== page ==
The question of the tomb numbering is more complicated. Tombs in the Valley of the Kings are given KV numbers, for example Tutankhamun’s tomb, found in 1922, is KV 62. Meyer insists on using “VR”, for “Vallée des Rois”, instead. This might be plausible, but I see no indications that this abbreviation was ever used. French websites today use the KV system. And even if VR was used in some circles a century ago, there’s no reason why the almost exclusively English characters in the book would do so. Certainly not Howard Carter.

Meyer admits a problem with tomb numbering, and there is a larger logical problem here. The real KV 61 was discovered in early 1910, just about the time the book takes place. It is a straight vertical shaft down to an undecorated burial chamber which was apparently never used. It does not match the tomb in the book in any way. This could of course also be acceptable poetic licence, but way the tomb is found in the book by Howard Carter is totally illogical.

Spoiler alert: The British duke searching for undiscovered tombs steals a secret map which allows him to find the tomb. This might not be impossible. But the only clue for Holmes is a murdered informant’s scratched “VR 61” in the sand, and his dying comment “trestles”, which is presumed to refer to some kind of elevated walkways making it easier for tourists to transverse the Valley of the Kings. This seems terribly vague, and I can find no reference to “trestles” employed in the Valley (they certainly might have been in 1910 but there are no such references in the Amelia Peabody books). Moreover, the elevated nature seems like nonsense as the tombs are on the valley floor. Walkways have been installed, but “trestles” makes no sense. Even if there had been such things, at one point in the book Carter remarks that “trestles”, rather than being specific, would have allowed the Duke to excavate basically anywhere.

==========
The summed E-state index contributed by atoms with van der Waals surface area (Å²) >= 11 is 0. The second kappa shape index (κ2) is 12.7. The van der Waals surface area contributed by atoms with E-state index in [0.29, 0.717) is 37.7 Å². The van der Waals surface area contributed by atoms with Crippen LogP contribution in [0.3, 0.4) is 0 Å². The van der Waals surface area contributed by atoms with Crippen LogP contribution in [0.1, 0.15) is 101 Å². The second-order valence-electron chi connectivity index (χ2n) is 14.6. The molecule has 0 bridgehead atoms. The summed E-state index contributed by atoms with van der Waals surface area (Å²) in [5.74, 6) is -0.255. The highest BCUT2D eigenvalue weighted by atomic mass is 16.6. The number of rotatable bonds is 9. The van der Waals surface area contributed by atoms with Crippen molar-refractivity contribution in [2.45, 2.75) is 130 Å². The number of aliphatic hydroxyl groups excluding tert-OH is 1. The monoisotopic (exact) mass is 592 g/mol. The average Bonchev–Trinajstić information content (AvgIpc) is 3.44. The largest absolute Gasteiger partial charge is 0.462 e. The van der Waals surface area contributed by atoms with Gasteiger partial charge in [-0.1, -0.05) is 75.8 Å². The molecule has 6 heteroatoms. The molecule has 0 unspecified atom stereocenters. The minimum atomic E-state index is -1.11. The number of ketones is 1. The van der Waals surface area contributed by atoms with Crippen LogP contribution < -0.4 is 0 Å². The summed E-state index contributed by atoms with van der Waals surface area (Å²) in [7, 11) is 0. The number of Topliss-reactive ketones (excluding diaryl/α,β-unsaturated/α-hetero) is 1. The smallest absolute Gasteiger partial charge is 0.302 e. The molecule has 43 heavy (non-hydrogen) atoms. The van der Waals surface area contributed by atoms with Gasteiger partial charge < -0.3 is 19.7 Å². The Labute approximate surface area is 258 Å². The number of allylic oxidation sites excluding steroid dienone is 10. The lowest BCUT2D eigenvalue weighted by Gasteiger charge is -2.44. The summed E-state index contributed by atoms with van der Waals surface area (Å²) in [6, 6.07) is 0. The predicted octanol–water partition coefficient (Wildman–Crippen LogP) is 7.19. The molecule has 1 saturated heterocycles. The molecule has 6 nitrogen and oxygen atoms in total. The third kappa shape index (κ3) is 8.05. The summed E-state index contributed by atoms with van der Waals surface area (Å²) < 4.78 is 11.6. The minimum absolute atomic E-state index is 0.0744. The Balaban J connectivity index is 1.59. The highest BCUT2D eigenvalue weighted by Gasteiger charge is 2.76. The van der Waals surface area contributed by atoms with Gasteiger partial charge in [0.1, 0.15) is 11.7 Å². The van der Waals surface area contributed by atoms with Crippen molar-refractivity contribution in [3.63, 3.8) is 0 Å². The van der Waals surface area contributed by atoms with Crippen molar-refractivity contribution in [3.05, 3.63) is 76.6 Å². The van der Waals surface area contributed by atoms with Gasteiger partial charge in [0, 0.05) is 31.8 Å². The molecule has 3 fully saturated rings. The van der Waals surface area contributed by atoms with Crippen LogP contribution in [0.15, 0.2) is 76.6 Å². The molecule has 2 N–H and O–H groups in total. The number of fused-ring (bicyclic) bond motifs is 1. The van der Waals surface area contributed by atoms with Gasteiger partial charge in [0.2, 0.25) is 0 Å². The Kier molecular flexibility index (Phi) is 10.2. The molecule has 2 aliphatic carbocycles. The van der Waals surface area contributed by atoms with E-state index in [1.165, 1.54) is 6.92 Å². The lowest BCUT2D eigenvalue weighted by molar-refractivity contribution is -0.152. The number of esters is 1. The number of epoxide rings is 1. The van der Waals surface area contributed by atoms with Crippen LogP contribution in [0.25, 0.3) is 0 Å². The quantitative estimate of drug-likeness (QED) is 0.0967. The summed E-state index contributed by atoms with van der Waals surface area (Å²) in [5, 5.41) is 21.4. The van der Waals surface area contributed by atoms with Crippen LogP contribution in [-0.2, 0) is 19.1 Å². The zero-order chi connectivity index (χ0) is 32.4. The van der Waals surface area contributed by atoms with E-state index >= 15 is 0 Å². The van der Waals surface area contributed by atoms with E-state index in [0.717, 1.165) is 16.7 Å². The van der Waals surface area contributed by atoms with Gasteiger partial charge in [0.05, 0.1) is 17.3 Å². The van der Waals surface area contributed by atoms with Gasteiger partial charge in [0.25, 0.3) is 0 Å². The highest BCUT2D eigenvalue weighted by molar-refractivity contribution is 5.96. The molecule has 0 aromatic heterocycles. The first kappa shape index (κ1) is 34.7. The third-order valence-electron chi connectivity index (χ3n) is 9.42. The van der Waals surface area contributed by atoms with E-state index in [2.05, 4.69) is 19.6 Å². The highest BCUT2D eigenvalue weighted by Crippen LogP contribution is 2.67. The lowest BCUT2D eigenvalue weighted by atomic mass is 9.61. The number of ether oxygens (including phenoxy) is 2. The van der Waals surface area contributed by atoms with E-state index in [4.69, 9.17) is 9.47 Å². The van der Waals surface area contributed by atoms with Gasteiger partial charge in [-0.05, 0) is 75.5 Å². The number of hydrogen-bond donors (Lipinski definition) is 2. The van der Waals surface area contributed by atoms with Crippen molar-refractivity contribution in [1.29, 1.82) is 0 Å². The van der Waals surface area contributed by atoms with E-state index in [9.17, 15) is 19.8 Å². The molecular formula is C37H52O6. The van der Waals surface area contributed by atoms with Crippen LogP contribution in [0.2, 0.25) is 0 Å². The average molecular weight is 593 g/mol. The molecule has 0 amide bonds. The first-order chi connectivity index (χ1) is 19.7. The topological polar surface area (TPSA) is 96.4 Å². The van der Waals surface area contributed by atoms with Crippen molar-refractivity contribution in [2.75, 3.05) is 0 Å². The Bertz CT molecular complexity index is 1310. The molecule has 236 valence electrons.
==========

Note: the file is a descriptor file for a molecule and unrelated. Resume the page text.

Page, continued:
But this is apparently enough to allow Howard Carter to locate that same tomb for Holmes.

The problem is, after the discovery of KV 60 (by Howard Carter) in 1903, obviously the next tomb to be found would be called KV 61. Now, if KV 61 was already known so that Carter could just go directly to it, as he does in the book, then it would have already been discovered and excavated. And if the location of KV/VR 61 was unknown, then the name alone was absolutely no clue in finding it. “VR 61” was not a specific location marked on a map prior to 1910. Meyer was lazy here. He should have provided a real plausible clue for finding the missing tomb. (Instead of spending some time on this puzzle, he wastes more than 20 pages describing the struggle of the Cairo-Luxor train in a sandstorm, which in the end adds nothing to the plot.)